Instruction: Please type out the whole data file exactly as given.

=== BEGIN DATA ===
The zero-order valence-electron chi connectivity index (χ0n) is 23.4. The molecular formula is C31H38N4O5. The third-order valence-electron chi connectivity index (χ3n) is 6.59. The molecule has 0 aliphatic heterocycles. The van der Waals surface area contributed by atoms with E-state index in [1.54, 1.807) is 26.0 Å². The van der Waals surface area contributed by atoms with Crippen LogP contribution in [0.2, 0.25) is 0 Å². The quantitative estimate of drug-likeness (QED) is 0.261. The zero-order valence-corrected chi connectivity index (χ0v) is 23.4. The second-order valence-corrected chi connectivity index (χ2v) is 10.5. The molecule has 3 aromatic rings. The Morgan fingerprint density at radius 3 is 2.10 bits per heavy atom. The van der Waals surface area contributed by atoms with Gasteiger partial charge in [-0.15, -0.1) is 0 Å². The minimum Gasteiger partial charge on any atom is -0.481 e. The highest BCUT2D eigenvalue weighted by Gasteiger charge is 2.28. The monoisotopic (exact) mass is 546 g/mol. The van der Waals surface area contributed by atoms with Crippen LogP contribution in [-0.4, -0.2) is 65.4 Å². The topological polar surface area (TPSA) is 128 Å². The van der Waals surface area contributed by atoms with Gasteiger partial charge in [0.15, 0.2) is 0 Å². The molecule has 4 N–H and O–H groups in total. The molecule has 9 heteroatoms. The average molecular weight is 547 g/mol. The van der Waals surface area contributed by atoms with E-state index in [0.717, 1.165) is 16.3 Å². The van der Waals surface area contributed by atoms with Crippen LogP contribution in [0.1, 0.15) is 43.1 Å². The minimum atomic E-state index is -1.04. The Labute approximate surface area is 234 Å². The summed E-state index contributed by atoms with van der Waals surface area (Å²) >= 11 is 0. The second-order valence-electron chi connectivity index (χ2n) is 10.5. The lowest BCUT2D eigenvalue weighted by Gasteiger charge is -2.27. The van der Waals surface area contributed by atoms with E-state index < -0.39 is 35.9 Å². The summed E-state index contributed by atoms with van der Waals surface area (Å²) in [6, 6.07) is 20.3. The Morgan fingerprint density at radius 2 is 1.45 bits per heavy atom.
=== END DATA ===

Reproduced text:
The zero-order valence-electron chi connectivity index (χ0n) is 23.4. The molecular formula is C31H38N4O5. The third-order valence-electron chi connectivity index (χ3n) is 6.59. The molecule has 0 aliphatic heterocycles. The van der Waals surface area contributed by atoms with E-state index in [1.54, 1.807) is 26.0 Å². The van der Waals surface area contributed by atoms with Crippen LogP contribution in [0.2, 0.25) is 0 Å². The quantitative estimate of drug-likeness (QED) is 0.261. The zero-order valence-corrected chi connectivity index (χ0v) is 23.4. The second-order valence-corrected chi connectivity index (χ2v) is 10.5. The molecule has 3 aromatic rings. The Morgan fingerprint density at radius 3 is 2.10 bits per heavy atom. The van der Waals surface area contributed by atoms with Gasteiger partial charge in [-0.15, -0.1) is 0 Å². The minimum Gasteiger partial charge on any atom is -0.481 e. The highest BCUT2D eigenvalue weighted by Gasteiger charge is 2.28. The monoisotopic (exact) mass is 546 g/mol. The van der Waals surface area contributed by atoms with Crippen LogP contribution in [-0.4, -0.2) is 65.4 Å². The topological polar surface area (TPSA) is 128 Å². The van der Waals surface area contributed by atoms with Gasteiger partial charge in [0.15, 0.2) is 0 Å². The molecule has 4 N–H and O–H groups in total. The molecule has 9 heteroatoms. The average molecular weight is 547 g/mol. The van der Waals surface area contributed by atoms with E-state index in [0.717, 1.165) is 16.3 Å². The van der Waals surface area contributed by atoms with Crippen LogP contribution in [0.1, 0.15) is 43.1 Å². The minimum atomic E-state index is -1.04. The Labute approximate surface area is 234 Å². The summed E-state index contributed by atoms with van der Waals surface area (Å²) >= 11 is 0. The second-order valence-electron chi connectivity index (χ2n) is 10.5. The lowest BCUT2D eigenvalue weighted by Gasteiger charge is -2.27. The van der Waals surface area contributed by atoms with E-state index < -0.39 is 35.9 Å². The summed E-state index contributed by atoms with van der Waals surface area (Å²) in [6, 6.07) is 20.3. The Morgan fingerprint density at radius 2 is 1.45 bits per heavy atom.